Reasons for failures of Mergers and Acquisitions
Mergers and Acquisitions affect the organizational structures of the participating businesses. The new entity is obliged to consolidate its respective firms supply chain factors, shareholders, distributors, creditors, and retailers. It is also compelled to blend the incongruent corporate cultures of the different firms. The presence of all these dynamics in a population that previously had not experienced them forms the source of failures ofMergers and Acquisitions. Role stress, ambiguity, and conflict arise owing to the paucity of relevant information in the new entity, along with the level of complexity and change.
According to Cooper & Kusstatscher(2005), failure of M&A can be attributed to many reasons. The authors highlight some of the reason as poor selection decision, underprivileged due diligence analyses, lack of preplanning, financial and strategic incompetence or mismatch, and unforeseen changes in the market environment. Mellen & Evans(2010) identified additional reasons that cause M&A to fail. These the authors outlined asincompatible corporate cultures among the M&A partners, failure of the alliance to meet shareholders expectations, inadequate diligence by the entities, lack of a strategic rationale, impracticable expectations of synergies, and difficulty melding to partnering entities. Other causes of M&A failure are failure to implement the M&A effectively, inability to sustain financial performance, productivity loss, discordant M&A partners cultures, and clash in management styles (Ghauri & Hassan, 2014).
how to avoid failure of M&A
Based on identified causes of failure of M&A, many researchers have conducted studies to identify approaches which can be adopted to assist in decreasing the rising cases of failed M&A ventures. According to Thomas(2009) failure in M&A can be avoided by preparing well for the M&A. The authors highlight some elements that would help in ensuring a M&A is successful. They state that before the M&A entities should first design and manage the programme of activities to ensure delivery of the business case. Secondly, the entities must also understand the risks in the context of integration, and plan how they will engage the people in both companies to ensure a successful M&A.
Galpin(2012) suggests steps that would address the problem of a conflicting company culture. According to studies up to 80% of failures in M&A are caused by a culture clash between the involved entities. To avoid this challenge (Galpin, 2012) suggests that cultural due diligence needs to be conducted before the entities can merge. This the author states will identify potential avenues for cultural conflict bringing the two organizations cultures together to create a new culture for the new organization. The authors also suggest that increasing organization commitment of employees will ensure the success of the M&A. This is because most of the problems related to M&A integration involve the human resource. Achieving this will address common M&A challenges such as leadership and power struggles, low motivation, and increased dissatisfaction. M&A failure can also be minimized by Management monitoring multiple aspects of integration that are deemed critical to the success of the alliances (Ghauri & Hassan, 2014). These integration issues include consolidation of information systems, human resources and financial systems, product delivery systems, and pricing, promotion, and customer services policy. Achieving this will ensure that an M&A process goes well, and the new entity runs with minimal obstacles.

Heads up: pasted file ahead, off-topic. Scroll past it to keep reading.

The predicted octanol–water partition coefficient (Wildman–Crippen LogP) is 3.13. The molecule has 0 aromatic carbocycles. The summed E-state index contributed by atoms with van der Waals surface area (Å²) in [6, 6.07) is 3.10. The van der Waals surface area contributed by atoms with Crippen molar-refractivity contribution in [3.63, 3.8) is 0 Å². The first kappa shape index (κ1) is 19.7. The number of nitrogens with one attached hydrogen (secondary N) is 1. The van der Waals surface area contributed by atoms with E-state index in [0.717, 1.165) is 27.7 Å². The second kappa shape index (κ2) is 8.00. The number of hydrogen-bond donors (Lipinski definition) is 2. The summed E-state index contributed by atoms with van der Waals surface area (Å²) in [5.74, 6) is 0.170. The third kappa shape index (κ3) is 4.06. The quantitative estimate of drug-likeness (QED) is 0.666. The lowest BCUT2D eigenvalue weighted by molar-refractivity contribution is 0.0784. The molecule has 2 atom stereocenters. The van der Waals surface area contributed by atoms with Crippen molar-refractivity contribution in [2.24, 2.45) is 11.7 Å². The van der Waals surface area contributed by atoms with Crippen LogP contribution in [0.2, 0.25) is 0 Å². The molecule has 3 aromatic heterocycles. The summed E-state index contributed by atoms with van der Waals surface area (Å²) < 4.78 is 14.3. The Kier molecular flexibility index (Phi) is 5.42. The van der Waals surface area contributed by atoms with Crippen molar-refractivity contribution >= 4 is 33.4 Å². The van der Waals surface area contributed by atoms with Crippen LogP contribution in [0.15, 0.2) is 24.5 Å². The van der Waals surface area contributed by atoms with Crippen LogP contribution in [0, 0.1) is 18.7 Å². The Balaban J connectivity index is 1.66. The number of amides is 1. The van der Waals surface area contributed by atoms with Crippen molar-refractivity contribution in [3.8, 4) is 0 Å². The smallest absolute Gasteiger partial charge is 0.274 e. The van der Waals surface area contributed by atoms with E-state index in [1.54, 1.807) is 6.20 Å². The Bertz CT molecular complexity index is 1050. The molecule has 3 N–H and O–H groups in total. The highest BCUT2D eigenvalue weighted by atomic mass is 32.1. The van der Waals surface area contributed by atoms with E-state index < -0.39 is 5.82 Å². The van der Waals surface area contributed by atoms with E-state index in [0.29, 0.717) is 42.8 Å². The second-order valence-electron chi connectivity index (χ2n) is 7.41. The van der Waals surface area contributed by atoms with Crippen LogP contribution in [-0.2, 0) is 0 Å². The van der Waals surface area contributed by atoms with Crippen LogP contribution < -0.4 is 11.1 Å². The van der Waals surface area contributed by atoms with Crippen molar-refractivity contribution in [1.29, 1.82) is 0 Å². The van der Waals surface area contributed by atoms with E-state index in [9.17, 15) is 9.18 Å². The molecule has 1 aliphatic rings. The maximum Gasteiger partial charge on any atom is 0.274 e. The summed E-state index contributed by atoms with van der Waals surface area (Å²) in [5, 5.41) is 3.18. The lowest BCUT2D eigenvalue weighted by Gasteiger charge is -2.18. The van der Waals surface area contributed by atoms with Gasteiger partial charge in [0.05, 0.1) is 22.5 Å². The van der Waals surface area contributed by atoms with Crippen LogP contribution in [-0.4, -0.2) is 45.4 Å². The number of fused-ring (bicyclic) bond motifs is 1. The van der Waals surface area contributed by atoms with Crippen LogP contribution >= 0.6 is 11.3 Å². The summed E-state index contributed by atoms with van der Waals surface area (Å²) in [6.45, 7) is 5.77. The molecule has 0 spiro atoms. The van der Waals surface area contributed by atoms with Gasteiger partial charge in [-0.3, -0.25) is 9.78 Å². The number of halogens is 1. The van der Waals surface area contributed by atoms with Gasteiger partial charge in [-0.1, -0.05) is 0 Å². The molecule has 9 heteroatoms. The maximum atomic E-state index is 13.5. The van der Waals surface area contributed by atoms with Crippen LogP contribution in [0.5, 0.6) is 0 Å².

Mellen & Evans(2010) identified various strategies which can be adopted to prevent the failure of M&A alliances. The authors suggest that top management must make firm decisions and stick to them. Lastly, the buying entity must conduct a market analysis to identify the probable benefits of a M&A. It must also conduct a performance forecast to evaluate the relative feasibility of a M&A, and set in place a deal structure and terms to ensure that there will be no role conflict or conflict in the merging entities cultures.
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Cooper, C. L., & Kusstatscher, V. (2005). Managing Emotions in Mergers and Acquisitions. Northampton, MA: Edward Elgar Publishing.
Galpin, T. J. (2012). Redifining Due Diligence to Jump Start Effective Integration. In R. Gleich, T. Hasselbach, & G. Kierans, Value in Due Diligence: Contemporary Strategies for Merger and Acquisition Success (pp. 139-153). Burlington, VT: Gower Publishing.
Ghauri, P. N., & Hassan, I. (2014). Evaluating Companies for Mergers and Acquisitions. Warrington, UK: Emerald Group Publishing.